The situation was similar last year, with Howard bothered by painful shin splints and fellow senior Steve Lepore slow to recover from knee surgery. Howard's injury rarely became a topic during the season, as he emerged as one of the nation's best players.

“(Howard) was never afraid,” Prosser said, “and I think that had a ripple effect on his teammates.”

Several returnees appear capable of having the same disregard for the fear factor. The vocal Gray, Wake's leading returning scorer (12.7 ppg), missed a month with a broken jaw last season but still made the ACC All-Freshman team. His jaw was wired shut and he lost 19 pounds, yet he scored 18 points while wearing protective headgear in his first game back to help beat Duke. Danelius and the slender Levy are the ACC's top two returning rebounders from a team that became the first ACC squad ever to lead the nation in rebounding margin (plus 9.6). As one of three returning players to make either first- or second-team All-ACC, Danelius must be considered a player of the year candidate. Downey was an iron man last season, starting all 31 games and leading the team in minutes played (34.4 per contest). He's among the ACC's top four returnees in free throw percentage, assists and assist-turnover ratio.

All or one of the four could take over Howard's leadership role.

“Who will be the leader?” Danelius asked. “It is not up to me. The team decides. You must earn it on a daily basis. It's all a part of finding your role.”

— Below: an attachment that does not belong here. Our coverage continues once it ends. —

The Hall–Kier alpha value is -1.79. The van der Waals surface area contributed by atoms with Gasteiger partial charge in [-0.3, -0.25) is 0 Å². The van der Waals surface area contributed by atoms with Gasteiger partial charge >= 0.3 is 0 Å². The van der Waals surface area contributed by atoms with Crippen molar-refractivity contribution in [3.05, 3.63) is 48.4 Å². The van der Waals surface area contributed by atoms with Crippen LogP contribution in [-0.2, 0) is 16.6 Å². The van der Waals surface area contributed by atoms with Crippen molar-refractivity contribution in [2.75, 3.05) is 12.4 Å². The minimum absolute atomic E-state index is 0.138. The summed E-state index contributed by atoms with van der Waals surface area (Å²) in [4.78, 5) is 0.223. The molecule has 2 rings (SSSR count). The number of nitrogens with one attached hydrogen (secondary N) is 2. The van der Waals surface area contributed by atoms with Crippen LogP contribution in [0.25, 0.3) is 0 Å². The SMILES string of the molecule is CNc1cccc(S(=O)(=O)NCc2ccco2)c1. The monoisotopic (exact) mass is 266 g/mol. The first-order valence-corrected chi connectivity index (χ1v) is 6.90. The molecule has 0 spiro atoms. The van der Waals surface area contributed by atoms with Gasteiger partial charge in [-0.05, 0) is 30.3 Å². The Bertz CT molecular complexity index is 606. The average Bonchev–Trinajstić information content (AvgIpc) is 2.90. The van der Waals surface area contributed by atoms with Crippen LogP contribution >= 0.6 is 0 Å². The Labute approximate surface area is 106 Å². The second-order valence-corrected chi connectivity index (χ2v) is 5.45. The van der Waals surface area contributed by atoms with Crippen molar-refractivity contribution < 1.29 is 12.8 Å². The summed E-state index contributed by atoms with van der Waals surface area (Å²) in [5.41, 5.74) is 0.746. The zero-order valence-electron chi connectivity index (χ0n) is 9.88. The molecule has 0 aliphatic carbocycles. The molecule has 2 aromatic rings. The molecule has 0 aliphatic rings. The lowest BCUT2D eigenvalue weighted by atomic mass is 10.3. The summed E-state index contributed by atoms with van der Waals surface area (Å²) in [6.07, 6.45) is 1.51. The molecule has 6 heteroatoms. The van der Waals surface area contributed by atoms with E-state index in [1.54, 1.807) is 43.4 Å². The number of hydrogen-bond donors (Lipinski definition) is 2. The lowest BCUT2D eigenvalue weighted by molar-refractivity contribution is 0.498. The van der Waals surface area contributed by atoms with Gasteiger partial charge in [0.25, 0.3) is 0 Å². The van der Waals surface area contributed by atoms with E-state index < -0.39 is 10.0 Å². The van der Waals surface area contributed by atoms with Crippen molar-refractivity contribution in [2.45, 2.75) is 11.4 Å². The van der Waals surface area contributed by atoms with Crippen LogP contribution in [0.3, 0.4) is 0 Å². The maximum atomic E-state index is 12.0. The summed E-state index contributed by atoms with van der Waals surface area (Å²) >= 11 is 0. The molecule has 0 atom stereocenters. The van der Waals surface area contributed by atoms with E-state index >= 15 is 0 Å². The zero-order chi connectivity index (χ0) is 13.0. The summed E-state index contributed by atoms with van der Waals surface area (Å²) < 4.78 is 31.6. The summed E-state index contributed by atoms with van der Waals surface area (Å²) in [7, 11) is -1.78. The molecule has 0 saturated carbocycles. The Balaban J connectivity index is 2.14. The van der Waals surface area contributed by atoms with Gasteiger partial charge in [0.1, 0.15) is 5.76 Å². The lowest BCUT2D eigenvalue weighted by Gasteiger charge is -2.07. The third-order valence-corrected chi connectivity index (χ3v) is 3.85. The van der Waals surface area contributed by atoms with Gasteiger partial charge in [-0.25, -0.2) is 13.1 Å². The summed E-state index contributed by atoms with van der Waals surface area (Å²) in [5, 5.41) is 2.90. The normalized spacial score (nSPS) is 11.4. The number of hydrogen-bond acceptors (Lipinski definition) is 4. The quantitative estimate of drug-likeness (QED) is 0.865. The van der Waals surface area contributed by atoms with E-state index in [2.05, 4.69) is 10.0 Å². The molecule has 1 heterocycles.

The Deacons have plenty of role players. Freshmen Todd Hendley and Kyle Visser must provide inside depth until Ellis returns. Sophomore swingman Trent Strickland, who scored 11 points in the final exhibition, is the team's most athletic player and someone Howard has said reminds him of himself. Freshman wing guard Jeremy Ingram could become instant offense off the bench.

Despite Wake's four proven players, two others — Paul and sophomore center Eric Williams — may determine whether the Deacons will be as good as last season.

Williams started every game in 2002-03, yet foul trouble and excess weight limited him to 20 minutes per game. The former McDonald's All-American has lost about 15 pounds and appears capable of being the dependable inside presence Wake needs.

“(Williams') production is a key component to our success, if we're going to have success,” Prosser said. “He's diversified his game offensively, and a lot depends on how he plays defensively. He's really got to stay out of foul trouble and stay on the court.”

Paul will be on the court often, whether it's spelling Downey or Gray or being part of a three-guard rotation. Downey's appendectomy could be the impetus for Paul to be an immediate starter. A three-guard lineup is intriguing.

“It makes us quick, it makes us very good offensively, they can all shoot the ball and they play very well off each other,” Prosser said.

The negatives could come defensively, if one of the guards has to defend a small forward six inches taller.

“The bigger they are, the harder they fall,” Gray said. “We've all got big hearts.”

Gray also sees no problem with rotating three guards at two positions. He pointed out that he and Downey were exhausted at times last season with no substitutes in sight, and Paul's obvious talent will make the team better.

“From Day One, when (Prosser) was recruiting Chris, it's not like we were saying, ‘We don't need him, Coach,'” Gray said. “He's a great player, and we need great players at this school to do big things.”